Let's return to desirable M'sian normsMP SPEAKS Malaysians would have been heartened yesterday when some MPs belonging to PAS and NGOs led by Muslims aired their dismay over the ritual slaughter of cows that took place in some schools in Kuala Lumpur and Selangor.
This was to commemorate Hari Raya Korban or Eid-al-Adha, which is one of two important Muslim celebrations in a year.
Nobody would object to the way the feast is remembered but it is heartening to note that there are Muslims who think that the ritual slaughter of cows on the premises of schools is not something that should take place, and before children who would be witnesses to the spectacle.
The politician Zaid Ibrahim (right) has tweeted his uneasiness when at the age of six he witnessed the spectacle of the ritual slaughter of a buffalo and was rendered squeamish by the struggle put up by the animal.
I may be wrong but don’t think there could have been any other reaction on the part of tender minds upon observing such an ordeal.I congratulate Zaid on his candor in conveying his queasiness but, at first, he appeared to a lonely voice of remonstrance.
Thus it was a heartening sequel when PAS MPs, Mohd Hatta Ramli and Khalid Samad, joined in the chorus of voices that held the practice of ritual slaughter of cows in schools as something that should not take place.
The head of the National Union of Teaching Profession, a Muslim, also joined in the disapproval of the practice. Most non-Muslims - Hindus, Buddhists and Christians alike - would have applauded this chorus of naysayers and their objections to the practice.
As the Shah Alam MP Khalid Samad (left) observed, the practice of ritual slaughter in schools was unheard of in past times; it is a recent introduction that has made an appearance in the cold climate of insensitivity to the feelings of others when a practice is held in exclusive pursuit of a religious requirement, oblivious of place and conditions.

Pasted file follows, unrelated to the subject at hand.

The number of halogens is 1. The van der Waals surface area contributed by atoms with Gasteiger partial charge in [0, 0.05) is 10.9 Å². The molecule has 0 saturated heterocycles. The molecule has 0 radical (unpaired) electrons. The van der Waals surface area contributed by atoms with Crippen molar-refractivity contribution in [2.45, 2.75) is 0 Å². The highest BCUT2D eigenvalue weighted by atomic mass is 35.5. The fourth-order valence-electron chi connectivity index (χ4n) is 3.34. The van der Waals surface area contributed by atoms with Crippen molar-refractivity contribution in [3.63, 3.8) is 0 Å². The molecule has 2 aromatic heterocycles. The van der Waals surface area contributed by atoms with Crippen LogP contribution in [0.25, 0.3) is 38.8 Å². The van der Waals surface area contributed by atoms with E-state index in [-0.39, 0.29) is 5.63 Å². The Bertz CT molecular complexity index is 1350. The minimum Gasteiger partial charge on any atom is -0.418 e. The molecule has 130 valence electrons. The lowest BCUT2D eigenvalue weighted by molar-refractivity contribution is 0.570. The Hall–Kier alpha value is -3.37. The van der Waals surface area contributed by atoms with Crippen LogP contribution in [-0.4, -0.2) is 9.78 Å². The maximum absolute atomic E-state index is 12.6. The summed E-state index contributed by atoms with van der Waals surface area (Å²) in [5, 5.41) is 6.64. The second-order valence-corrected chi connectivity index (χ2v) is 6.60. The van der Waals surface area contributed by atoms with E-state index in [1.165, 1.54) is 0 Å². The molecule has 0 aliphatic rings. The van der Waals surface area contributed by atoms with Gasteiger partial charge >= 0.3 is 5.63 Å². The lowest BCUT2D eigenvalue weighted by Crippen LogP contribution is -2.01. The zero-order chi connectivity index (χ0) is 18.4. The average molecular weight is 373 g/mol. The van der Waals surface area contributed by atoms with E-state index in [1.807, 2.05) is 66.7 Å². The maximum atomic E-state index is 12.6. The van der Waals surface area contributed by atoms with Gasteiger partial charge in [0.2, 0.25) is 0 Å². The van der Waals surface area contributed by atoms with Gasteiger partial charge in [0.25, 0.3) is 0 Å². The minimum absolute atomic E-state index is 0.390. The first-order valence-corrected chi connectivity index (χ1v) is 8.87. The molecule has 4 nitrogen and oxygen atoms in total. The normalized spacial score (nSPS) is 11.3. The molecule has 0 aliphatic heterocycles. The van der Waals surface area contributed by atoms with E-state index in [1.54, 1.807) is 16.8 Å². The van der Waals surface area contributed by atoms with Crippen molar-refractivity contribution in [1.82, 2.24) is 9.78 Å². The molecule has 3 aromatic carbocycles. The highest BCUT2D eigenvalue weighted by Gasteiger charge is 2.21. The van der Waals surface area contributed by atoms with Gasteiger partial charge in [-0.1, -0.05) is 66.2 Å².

I contend that discretion is the better part of ritual observation of a religious practice and the dismay that was expressed by some Muslims leaders over its absence, as was the case when ritual slaughter took place in some schools, is confirmation that some vestiges of the old climate of racial and religious sensitivity are still present. This must be reasserted and promoted to be the norm once again.
Waning sensitivity to the feelings of others was also evidenced by the school circular that required teachers involved in the end-of-year SPM and STPM examinations to be present for a briefing on the last school day before the Deepavali celebrations on the weekend of Nov 2-3.
The circular was callous in its insensitivity to Hindu teachers who would be inconvenienced by the requirement that they be present at a briefing on the eve of a religious celebration.
No citizen moved by the Malaysian spirit, and though not of the same religion or culture, could be anything but quietly enthused by the annual spectacle of Muslims and Chinese preparing for an early start to their celebrations of Adilfitri and Chinese New Year respectively.
No Malaysian-spirited citizen would seek to spoil or detain them in their expectant and necessarily early reception of these annual religious and culturalobservations.
I claim this humane feeling of kindred understanding, even enthusiasm, has become part of the national culture, departures from which are such practices as ritual slaughter in schools and the detention of teachers for briefings on the eve of a religious celebration.
I commend all who have spoken in objection to such departures assustainers of a Malaysian spirit which, though it has waned over the years. is in dire need of sustenance.
What was the norm in the past ought to once again be revived to become the usual and the regular. The happiness of the nation is dependent upon it.
M KULASEGARAN is the DAP’s parliamentarian for Ipoh Barat.